Ernest J. Moniz
Co-Chair and Chief Executive Officer, NTI
Opening Remarks by Ernest J. Moniz at the IPNDV Virtual Outreach Symposium
Thank you, Michael and Undersecretary Jenkins, for those remarks, and thanks to all of our speakers and everyone in the audience today who is joining in support of this activity. NTI is honored to co-host this symposium with our partners at the Department of State and very pleased to participate in the International Partnership for Nuclear Disarmament Verification—IPNDV. We look forward to showcasing the truly innovative, groundbreaking work that the members have been doing together over the past six years.
We’ll hear from a diverse set of experts who have been leading the Partnership’s work on these verification challenges.
Those are core ideas behind IPNDV. The question on the table is: Is it working? Have we proved the hypothesis that brought the group together in 2014? I think the answer is yes, we are making important progress, but we need to understand the collective response.
The bottom line is that the IPNDV is not just identifying the challenges associated with nuclear disarmament verification, it is developing a toolbox of potential solutions to address them.
During its first two years of work, the IPNDV identified 14 key steps in the nuclear weapons dismantlement lifecycle. Then, the Partners focused their analytical work on the most sensitive and complicated steps associated with monitoring the physical dismantlement of a warhead.
The Partners made a key judgment from this phase of work: While tough challenges remain, verified nuclear dismantlement is possible while also managing safety, security, and non-proliferation concerns. This was not a foregone conclusion at the beginning of our work, and it remains a touchstone for our efforts going forward.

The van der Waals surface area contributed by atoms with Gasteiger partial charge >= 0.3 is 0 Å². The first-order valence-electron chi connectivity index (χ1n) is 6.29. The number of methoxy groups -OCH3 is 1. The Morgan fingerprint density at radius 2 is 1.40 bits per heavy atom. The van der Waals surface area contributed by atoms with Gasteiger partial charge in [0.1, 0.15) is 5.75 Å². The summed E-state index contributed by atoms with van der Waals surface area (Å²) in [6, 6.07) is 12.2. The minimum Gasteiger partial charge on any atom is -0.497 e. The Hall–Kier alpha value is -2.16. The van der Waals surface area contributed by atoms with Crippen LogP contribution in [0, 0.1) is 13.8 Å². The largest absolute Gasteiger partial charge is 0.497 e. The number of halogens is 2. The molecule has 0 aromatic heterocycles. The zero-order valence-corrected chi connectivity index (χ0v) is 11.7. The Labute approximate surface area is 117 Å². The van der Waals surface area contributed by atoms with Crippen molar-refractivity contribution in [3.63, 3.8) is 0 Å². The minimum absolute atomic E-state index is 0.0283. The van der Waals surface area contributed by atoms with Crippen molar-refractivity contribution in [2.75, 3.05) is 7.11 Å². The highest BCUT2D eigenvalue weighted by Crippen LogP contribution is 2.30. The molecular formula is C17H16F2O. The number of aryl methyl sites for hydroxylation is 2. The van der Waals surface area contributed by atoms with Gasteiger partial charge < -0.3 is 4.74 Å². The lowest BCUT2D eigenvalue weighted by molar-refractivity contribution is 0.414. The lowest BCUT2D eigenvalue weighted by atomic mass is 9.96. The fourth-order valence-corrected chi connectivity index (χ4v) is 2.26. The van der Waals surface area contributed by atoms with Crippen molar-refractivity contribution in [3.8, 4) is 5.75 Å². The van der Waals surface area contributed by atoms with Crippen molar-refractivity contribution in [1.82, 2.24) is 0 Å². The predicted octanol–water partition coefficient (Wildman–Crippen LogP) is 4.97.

Where the first phase of work identified a conceptual path forward, the second phase explored more detailed concepts, technologies, and procedures. The IPNDV effectively moved from “paper to practice” through a series of exercises and technology demonstrations. Such practical activities are the focus of this morning’s panel discussion.
Now in its third phase of work, the IPNDV is refining the verification toolkit, focusing on processes, procedures, techniques, and technologies. Partners are finding creative ways to engage, moving all the work to a virtual setting due to the COVID-19 pandemic. Nevertheless, two virtual disarmament verification exercises were successfully coordinated over the past year.
IPNDV partners have always recognized that this work is one piece of a larger puzzle. Throughout this process, Partners have engaged with other experts and groups addressing nuclear disarmament verification, including the UN Group of Governmental Experts. The IPNDV also published major technical and analytical products ahead of the planned 2020 NPT Review Conference. Tomorrow, this meeting will conclude with a discussion about how the IPNDV’s work fits into the broader context of disarmament.
Just as it has for all of us, the pandemic has affected how IPNDV partners work. Partners once met in person three times a year but shifted to virtual settings—sometimes at odd and inconvenient hours for various global participants. But the momentum has been maintained throughout these challenging times. I want to personally thank all of the IPNDV researchers, experts and diplomats for their hard work and commitment. I know all of us look forward to the time when meetings are again in-person.
This partnership has a strong future, built on active and engaged participation. Many individuals and countries have played key roles in the development of the goals and objectives of IPNDV, particularly colleagues from Australia, Canada, Germany, the Netherlands, Poland, Sweden, the United Kingdom, and the United States, who have co-chaired working groups.
I’d also like to recognize the governments of Canada, Norway, and the Netherlands for providing critical funding over the years to support the IPNDV’s work and outreach.
Despite the progress, we still have a lot of work to do. Together, we’ll continue to answer some very tough questions, build and diversify international capacity and expertise, and be poised for a future when we are monitoring and verifying nuclear weapons reductions.
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The term “safeguards effectiveness” means the effectiveness of IAEA verification—that is, the ability of the IAEA to detect non-compliance.
The ways sustainability of the IAEA safeguards system can be ensured by the agency, its Member States, and the international community
The concepts of “nuclear safety culture” and“nuclear security culture” are well established in IAEA practice, but no similar terminology is used for nuclear safeguards.